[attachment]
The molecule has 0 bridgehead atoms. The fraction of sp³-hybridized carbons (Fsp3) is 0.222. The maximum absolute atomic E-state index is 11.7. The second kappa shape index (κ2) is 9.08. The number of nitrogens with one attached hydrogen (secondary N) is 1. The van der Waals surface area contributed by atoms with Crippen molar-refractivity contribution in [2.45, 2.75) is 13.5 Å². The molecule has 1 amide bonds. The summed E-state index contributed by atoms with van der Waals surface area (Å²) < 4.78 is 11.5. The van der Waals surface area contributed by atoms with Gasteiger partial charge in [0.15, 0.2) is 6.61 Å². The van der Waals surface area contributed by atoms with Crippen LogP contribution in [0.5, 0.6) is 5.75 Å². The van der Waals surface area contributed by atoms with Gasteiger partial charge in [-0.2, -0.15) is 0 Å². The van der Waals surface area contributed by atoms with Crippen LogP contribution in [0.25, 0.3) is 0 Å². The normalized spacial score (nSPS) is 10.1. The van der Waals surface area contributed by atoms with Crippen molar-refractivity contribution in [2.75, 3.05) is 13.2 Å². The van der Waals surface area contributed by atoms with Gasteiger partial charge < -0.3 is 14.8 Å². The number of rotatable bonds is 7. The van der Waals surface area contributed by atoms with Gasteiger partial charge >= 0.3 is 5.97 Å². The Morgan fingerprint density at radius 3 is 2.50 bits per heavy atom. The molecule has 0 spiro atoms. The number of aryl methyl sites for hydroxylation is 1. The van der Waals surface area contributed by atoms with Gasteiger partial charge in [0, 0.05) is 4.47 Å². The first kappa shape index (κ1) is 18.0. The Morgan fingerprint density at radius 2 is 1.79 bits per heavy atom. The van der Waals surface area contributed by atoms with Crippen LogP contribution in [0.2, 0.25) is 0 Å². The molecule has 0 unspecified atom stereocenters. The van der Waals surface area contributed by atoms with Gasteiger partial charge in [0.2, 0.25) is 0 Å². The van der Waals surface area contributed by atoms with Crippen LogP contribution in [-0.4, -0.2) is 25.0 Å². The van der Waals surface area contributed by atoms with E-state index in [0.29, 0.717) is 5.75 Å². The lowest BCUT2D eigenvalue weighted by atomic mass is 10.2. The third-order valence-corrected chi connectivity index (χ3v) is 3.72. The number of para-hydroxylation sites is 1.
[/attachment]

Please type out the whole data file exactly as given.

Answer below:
The molecule has 0 bridgehead atoms. The fraction of sp³-hybridized carbons (Fsp3) is 0.222. The maximum absolute atomic E-state index is 11.7. The second kappa shape index (κ2) is 9.08. The number of nitrogens with one attached hydrogen (secondary N) is 1. The van der Waals surface area contributed by atoms with Crippen molar-refractivity contribution in [2.45, 2.75) is 13.5 Å². The molecule has 1 amide bonds. The summed E-state index contributed by atoms with van der Waals surface area (Å²) < 4.78 is 11.5. The van der Waals surface area contributed by atoms with Gasteiger partial charge in [0.15, 0.2) is 6.61 Å². The van der Waals surface area contributed by atoms with Crippen LogP contribution in [0.5, 0.6) is 5.75 Å². The van der Waals surface area contributed by atoms with Gasteiger partial charge in [-0.2, -0.15) is 0 Å². The van der Waals surface area contributed by atoms with Crippen LogP contribution in [0.25, 0.3) is 0 Å². The normalized spacial score (nSPS) is 10.1. The van der Waals surface area contributed by atoms with Crippen molar-refractivity contribution in [2.75, 3.05) is 13.2 Å². The van der Waals surface area contributed by atoms with Gasteiger partial charge < -0.3 is 14.8 Å². The number of rotatable bonds is 7. The van der Waals surface area contributed by atoms with Gasteiger partial charge >= 0.3 is 5.97 Å². The Morgan fingerprint density at radius 3 is 2.50 bits per heavy atom. The molecule has 0 spiro atoms. The number of aryl methyl sites for hydroxylation is 1. The van der Waals surface area contributed by atoms with Gasteiger partial charge in [0, 0.05) is 4.47 Å². The first kappa shape index (κ1) is 18.0. The Morgan fingerprint density at radius 2 is 1.79 bits per heavy atom. The van der Waals surface area contributed by atoms with Crippen LogP contribution in [0.2, 0.25) is 0 Å². The molecule has 0 unspecified atom stereocenters. The van der Waals surface area contributed by atoms with Gasteiger partial charge in [0.2, 0.25) is 0 Å². The van der Waals surface area contributed by atoms with Crippen LogP contribution in [-0.4, -0.2) is 25.0 Å². The van der Waals surface area contributed by atoms with E-state index in [0.29, 0.717) is 5.75 Å². The lowest BCUT2D eigenvalue weighted by atomic mass is 10.2. The third-order valence-corrected chi connectivity index (χ3v) is 3.72. The number of para-hydroxylation sites is 1.